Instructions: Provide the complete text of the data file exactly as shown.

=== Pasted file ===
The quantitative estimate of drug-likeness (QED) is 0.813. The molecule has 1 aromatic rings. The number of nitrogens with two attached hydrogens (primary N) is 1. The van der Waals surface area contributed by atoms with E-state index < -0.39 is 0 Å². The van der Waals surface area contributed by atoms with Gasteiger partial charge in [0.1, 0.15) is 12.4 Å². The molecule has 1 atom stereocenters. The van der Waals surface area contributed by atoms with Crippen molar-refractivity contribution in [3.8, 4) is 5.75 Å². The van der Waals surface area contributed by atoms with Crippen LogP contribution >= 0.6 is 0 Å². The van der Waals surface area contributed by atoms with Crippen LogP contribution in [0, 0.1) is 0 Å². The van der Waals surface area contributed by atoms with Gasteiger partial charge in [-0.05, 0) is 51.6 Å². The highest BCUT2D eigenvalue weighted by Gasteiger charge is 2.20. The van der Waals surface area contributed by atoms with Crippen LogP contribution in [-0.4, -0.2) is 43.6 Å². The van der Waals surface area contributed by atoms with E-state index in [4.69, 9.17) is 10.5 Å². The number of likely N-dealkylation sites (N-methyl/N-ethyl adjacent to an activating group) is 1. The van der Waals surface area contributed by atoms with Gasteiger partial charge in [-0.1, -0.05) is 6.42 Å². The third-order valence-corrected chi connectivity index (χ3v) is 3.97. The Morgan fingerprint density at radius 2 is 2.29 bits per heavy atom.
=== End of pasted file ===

The quantitative estimate of drug-likeness (QED) is 0.813. The molecule has 1 aromatic rings. The number of nitrogens with two attached hydrogens (primary N) is 1. The van der Waals surface area contributed by atoms with E-state index < -0.39 is 0 Å². The van der Waals surface area contributed by atoms with Gasteiger partial charge in [0.1, 0.15) is 12.4 Å². The molecule has 1 atom stereocenters. The van der Waals surface area contributed by atoms with Crippen molar-refractivity contribution in [3.8, 4) is 5.75 Å². The van der Waals surface area contributed by atoms with Crippen LogP contribution >= 0.6 is 0 Å². The van der Waals surface area contributed by atoms with Crippen LogP contribution in [0, 0.1) is 0 Å². The van der Waals surface area contributed by atoms with Gasteiger partial charge in [-0.05, 0) is 51.6 Å². The highest BCUT2D eigenvalue weighted by Gasteiger charge is 2.20. The van der Waals surface area contributed by atoms with Crippen LogP contribution in [-0.4, -0.2) is 43.6 Å². The van der Waals surface area contributed by atoms with E-state index in [4.69, 9.17) is 10.5 Å². The number of likely N-dealkylation sites (N-methyl/N-ethyl adjacent to an activating group) is 1. The van der Waals surface area contributed by atoms with Gasteiger partial charge in [-0.1, -0.05) is 6.42 Å². The third-order valence-corrected chi connectivity index (χ3v) is 3.97. The Morgan fingerprint density at radius 2 is 2.29 bits per heavy atom.